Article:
Ugly Bulls too: Let’s not let the Bulls off the hook here, either. Their offense was a far cry from what they’ve displayed in the last 10 games or so, with two surges providing the majority of their scoring.

It was an 18-6 run after they trailed 46-31 midway in the second quarter that brought the game to a workable deficit, and a quick third quarter spurt from Dunn (11 points) that kept the Knicks from running away and hiding after they jumped out to a 59-49 lead in the opening moments.

“Just pick up my energy. My energy was pretty down in the first quarter, first half. I tried to pick up my energy,” Dunn said of the third quarter.

Nikola Mirotic only found four shots, hitting two. Bobby Portis played just 13 minutes and went three for eight. The Bulls were beat, they were dragging all the way to 41 percent shooting and 36 percent from 3-point range.

They just made sure they dragged the Knicks just a little bit more.

Lauri Markkanen celebrates 21st birthday with a spot on the NBA's All-Rookie First Team

Lauri Markkanen celebrates 21st birthday with a spot on the NBA's All-Rookie First Team

Lauri Markkanen’s celebration for his 21st birthday coincided with another major honor, being selected to the All-Rookie First team.

Markkanen received 76 of 100 possible first-team votes to join Utah’s Donovan Mitchell, Philadelphia’s Ben Simmons, Boston’s Jayson Tatum and the Los Angeles Lakers’ Kyle Kuzma on the first team. Mitchell and Simmons were unanimous selections and Tatum was one vote short of joining Mitchell and Simmons.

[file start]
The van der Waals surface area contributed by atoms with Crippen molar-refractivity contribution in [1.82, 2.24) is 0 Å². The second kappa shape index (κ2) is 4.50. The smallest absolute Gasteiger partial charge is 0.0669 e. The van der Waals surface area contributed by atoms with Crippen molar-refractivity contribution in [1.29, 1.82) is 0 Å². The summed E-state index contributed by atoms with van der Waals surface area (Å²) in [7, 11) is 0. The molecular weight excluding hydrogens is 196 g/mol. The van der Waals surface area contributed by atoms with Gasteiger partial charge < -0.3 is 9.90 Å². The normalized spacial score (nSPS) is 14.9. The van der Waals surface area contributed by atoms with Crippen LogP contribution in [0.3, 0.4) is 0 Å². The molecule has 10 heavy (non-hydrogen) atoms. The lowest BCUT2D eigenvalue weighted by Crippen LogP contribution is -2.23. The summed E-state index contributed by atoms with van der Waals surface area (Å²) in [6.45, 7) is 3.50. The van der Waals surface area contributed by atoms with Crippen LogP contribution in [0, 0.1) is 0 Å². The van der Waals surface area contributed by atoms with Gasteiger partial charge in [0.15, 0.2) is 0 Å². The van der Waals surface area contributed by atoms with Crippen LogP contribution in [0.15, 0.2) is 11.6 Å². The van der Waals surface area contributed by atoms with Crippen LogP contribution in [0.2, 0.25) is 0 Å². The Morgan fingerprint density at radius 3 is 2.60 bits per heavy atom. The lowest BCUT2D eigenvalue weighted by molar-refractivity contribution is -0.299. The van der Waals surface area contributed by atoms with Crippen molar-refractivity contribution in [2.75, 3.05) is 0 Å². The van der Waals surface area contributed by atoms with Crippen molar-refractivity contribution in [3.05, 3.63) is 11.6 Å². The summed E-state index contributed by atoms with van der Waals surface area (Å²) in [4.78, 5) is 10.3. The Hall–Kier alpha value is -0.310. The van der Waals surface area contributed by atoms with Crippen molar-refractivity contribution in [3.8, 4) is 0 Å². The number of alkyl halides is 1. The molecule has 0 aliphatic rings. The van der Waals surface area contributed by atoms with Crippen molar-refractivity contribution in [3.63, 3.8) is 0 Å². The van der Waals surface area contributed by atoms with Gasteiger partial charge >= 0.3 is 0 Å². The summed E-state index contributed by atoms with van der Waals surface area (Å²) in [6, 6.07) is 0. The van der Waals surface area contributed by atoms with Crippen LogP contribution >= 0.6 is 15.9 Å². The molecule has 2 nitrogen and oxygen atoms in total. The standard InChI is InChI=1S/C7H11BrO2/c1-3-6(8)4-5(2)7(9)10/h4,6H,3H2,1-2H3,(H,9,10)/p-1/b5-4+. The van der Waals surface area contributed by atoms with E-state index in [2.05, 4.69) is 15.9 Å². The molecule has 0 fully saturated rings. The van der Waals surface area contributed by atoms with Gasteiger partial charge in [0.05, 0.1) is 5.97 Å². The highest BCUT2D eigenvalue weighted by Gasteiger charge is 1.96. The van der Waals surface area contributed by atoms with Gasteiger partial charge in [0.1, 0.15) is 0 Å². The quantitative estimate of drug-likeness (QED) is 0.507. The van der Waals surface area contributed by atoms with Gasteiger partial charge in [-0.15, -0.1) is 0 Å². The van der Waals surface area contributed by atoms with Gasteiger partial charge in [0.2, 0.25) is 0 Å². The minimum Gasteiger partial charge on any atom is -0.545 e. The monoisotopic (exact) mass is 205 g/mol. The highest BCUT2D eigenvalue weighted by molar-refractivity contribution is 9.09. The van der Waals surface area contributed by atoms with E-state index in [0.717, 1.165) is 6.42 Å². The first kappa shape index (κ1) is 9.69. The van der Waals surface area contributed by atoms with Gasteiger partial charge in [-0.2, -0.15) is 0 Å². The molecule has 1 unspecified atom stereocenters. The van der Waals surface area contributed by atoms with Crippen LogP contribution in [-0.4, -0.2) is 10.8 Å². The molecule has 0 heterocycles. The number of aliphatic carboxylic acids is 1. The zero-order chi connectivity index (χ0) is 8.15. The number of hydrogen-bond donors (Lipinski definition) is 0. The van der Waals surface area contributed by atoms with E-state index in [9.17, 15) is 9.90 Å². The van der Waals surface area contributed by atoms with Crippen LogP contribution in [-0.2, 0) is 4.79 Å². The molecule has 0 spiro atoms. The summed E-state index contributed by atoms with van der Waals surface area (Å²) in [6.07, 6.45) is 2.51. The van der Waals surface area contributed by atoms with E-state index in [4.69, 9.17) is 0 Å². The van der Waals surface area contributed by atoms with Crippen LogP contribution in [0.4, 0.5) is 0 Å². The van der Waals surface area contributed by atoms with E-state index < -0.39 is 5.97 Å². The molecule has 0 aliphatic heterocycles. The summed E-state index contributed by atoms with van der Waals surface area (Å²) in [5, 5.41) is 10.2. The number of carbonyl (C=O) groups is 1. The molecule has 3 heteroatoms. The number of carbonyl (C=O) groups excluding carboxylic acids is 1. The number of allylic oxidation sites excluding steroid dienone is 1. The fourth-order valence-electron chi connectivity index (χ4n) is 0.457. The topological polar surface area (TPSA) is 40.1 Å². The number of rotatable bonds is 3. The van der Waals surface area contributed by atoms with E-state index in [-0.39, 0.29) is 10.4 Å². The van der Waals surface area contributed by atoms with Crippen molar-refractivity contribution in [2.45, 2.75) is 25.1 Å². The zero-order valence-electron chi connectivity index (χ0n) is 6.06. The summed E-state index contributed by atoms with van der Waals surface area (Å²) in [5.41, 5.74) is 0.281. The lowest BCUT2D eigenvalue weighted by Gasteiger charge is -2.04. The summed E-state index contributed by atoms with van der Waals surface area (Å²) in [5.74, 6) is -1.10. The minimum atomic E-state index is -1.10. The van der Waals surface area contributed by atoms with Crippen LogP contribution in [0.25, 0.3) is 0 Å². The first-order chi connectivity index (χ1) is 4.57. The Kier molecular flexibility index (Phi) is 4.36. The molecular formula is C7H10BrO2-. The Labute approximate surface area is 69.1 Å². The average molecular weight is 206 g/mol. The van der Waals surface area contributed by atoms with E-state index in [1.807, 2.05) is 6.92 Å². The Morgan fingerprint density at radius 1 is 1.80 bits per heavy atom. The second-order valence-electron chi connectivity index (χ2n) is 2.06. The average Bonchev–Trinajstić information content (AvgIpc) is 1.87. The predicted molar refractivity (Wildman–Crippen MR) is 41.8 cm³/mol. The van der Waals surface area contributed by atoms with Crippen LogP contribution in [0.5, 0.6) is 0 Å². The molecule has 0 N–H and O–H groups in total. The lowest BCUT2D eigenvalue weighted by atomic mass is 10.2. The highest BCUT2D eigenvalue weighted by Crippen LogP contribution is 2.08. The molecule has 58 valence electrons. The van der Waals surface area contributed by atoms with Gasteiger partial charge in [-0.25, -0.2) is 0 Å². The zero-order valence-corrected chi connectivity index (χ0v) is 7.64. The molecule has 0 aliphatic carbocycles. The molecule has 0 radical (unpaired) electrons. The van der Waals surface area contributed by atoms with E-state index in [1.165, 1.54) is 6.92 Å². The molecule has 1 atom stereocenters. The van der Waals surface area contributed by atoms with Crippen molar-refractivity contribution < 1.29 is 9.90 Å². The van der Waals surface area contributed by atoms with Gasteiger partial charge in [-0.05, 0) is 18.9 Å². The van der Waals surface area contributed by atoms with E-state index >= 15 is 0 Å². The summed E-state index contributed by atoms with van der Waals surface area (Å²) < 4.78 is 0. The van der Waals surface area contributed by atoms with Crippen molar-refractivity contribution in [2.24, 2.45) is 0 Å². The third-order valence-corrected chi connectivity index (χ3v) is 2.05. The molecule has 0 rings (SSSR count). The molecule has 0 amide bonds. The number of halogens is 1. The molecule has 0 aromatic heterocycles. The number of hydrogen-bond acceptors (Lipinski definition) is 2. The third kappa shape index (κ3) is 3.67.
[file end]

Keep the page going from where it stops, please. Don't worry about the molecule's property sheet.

Markkanen, acquired on draft night in the package of players for Jimmy Butler, showed he was far more advanced than many expected. His 15.2 points per game ranked third among rookies and his 7.5 rebounds were first.

Markkanen was a constant in a topsy-turvy season for the Bulls, scoring 30-plus twice and hitting the 25-point plateau another three times. As a perfect fit in Fred Hoiberg’s offensive system, Markkanen had eight games where he hit four triples or more, including a game in New York where he drilled eight 3-pointers against the Knicks.

Only 15 rookies have hit more than 140 triples in NBA history, with Markkanen accomplishing the feat in 68 games—he was joined by Mitchell and Kuzma from this year’s star-studded class.